Almost exactly 21 ½ years old

This week we feature the second guest blog from author Emily Owen…

Pardon? What?

If it were possible to wear words out through overuse, I would have single-handedly rendered these two extinct.

But until I was almost exactly 21 ½ years old, I rarely said “What?”

Or “Pardon?”

In fact, they may have been in danger of extinction through lack of use.

The hearing in my right ear was perfect so, despite being deaf in my left, as long as I positioned myself correctly I could hear a proverbial pin drop.

And I was expert at positioning myself correctly.

I had to be, my innate nosiness demanded that I didn’t miss a thing.

Then, when I was almost exactly 21 ½ years old, “What?” and ”Pardon?” became my mantra.

Due to a condition called Neurofibromatosis Type 2, I lost all my hearing. In my case (though not necessarily typically), overnight.

A benign tumour pressing on my auditory nerve had to be surgically removed.

When it left, silence moved in.

Slightly unexpectedly for me, when the tumour left it was accompanied by my confidence. I’d anticipated that I’d struggle, just not how much.

I didn’t want to leave the house.

I didn’t want to see friends.

I just wanted to hide from the sounds I couldn’t hear.

Gradually, very gradually, confidence decided to move back in.

One step at a time.

I was brave enough to leave the house.

I began to see friends.

I began to meet stranger’s eyes as I passed them, rather than pointedly stare at the pavement.

The day I not only met their eyes but said “Good Morning” to someone as we walked our dogs in the park was a momentous day indeed. And yes, I did hurry on so there would be no follow up chat – one step at a time…

It was not long before my two-word mantra grew. What and Pardon were joined by “No.”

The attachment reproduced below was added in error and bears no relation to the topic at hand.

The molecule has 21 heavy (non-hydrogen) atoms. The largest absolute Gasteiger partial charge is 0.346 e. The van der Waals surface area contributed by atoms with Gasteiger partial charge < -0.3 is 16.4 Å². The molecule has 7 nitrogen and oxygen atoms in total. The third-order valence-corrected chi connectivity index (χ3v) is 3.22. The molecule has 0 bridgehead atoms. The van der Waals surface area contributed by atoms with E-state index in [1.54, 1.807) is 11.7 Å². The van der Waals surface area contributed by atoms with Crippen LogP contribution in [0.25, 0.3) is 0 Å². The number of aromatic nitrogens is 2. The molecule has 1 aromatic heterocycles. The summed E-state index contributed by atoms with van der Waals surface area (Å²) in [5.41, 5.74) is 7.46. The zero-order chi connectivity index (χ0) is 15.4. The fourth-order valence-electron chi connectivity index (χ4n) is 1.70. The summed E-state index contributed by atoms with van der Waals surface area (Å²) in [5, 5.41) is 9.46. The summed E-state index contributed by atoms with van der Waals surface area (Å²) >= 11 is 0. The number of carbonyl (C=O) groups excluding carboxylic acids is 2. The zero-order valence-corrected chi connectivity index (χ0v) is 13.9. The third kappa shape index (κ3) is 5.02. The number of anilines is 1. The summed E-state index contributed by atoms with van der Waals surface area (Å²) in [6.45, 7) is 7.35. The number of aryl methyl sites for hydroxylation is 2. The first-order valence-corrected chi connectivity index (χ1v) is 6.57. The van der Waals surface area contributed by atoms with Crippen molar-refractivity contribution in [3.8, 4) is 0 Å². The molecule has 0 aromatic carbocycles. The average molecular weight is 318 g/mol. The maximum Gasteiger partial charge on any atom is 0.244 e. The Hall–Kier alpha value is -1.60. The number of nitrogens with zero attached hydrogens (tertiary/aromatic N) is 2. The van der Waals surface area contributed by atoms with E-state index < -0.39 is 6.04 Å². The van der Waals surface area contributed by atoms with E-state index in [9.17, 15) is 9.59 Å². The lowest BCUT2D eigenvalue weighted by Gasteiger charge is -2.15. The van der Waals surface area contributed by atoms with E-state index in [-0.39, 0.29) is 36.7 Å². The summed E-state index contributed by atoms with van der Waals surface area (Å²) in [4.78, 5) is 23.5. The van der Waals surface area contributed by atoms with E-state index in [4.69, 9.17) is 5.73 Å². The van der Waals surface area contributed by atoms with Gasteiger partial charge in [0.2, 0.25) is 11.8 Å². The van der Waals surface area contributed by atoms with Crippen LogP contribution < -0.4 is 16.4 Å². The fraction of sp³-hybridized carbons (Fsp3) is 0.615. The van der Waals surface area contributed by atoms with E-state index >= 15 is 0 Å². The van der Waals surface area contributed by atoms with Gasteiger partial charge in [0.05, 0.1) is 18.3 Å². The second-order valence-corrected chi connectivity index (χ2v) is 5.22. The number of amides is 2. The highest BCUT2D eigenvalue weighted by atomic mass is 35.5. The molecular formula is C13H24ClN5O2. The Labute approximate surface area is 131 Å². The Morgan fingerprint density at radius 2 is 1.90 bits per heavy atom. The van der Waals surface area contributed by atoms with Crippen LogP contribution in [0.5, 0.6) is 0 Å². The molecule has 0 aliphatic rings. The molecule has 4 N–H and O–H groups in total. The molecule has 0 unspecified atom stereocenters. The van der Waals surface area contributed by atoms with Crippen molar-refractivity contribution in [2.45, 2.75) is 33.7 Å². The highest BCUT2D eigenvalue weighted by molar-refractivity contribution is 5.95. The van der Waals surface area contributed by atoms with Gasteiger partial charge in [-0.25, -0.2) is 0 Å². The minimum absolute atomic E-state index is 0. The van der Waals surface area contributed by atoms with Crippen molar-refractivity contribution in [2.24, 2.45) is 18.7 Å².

Friends began to say, “you should write your Autobiography.”

I laughed. Apart from anything else, who would want to read it?!

“No.”

Then strangers began to say, “you should write your story.”

I didn’t laugh then. Outwardly, anyway. I was politer with strangers than I was with friends.

Still: ”No.”

I did begin writing.

Just not writing about me.

And that’s how I liked it.

Publishers suggested I write my story.

“No.”

I started speaking to groups about my story, many of whom suggested I write the book.

“No.” No, no, no, no, no.

But, in the end, beginning to lose count, I thought: ‘how many no’s does it take to make a yes?’

And I realised it was the exact number of no’s I’d said.

So, albeit reluctantly, I made a yes.

And I began to write my story so far.

If you want a synopsis well, I guess you’ve just read it.

If you’d like to know more, I’d be honoured if you read the book. I promise it’s not simply a more detailed description of the momentous day I walked my dog in the park (although, thinking about it, perhaps it could have been: Jasper was a very special dog).

My memoir is called: ‘Still Emily – Seeing rainbows in the silence’.

Life changed that day when I was almost exactly 21 ½ years old.

I didn’t only lose my hearing and my confidence.

I lost myself.

I lost who I was.

Eventually, through pain-full times, I came to realise that I was still there.

Still Emily will be published on May 11th 2016.

9781910786437

Book launch in Leicester – everyone welcome! Details here.

Check out Emily’s promotional video here

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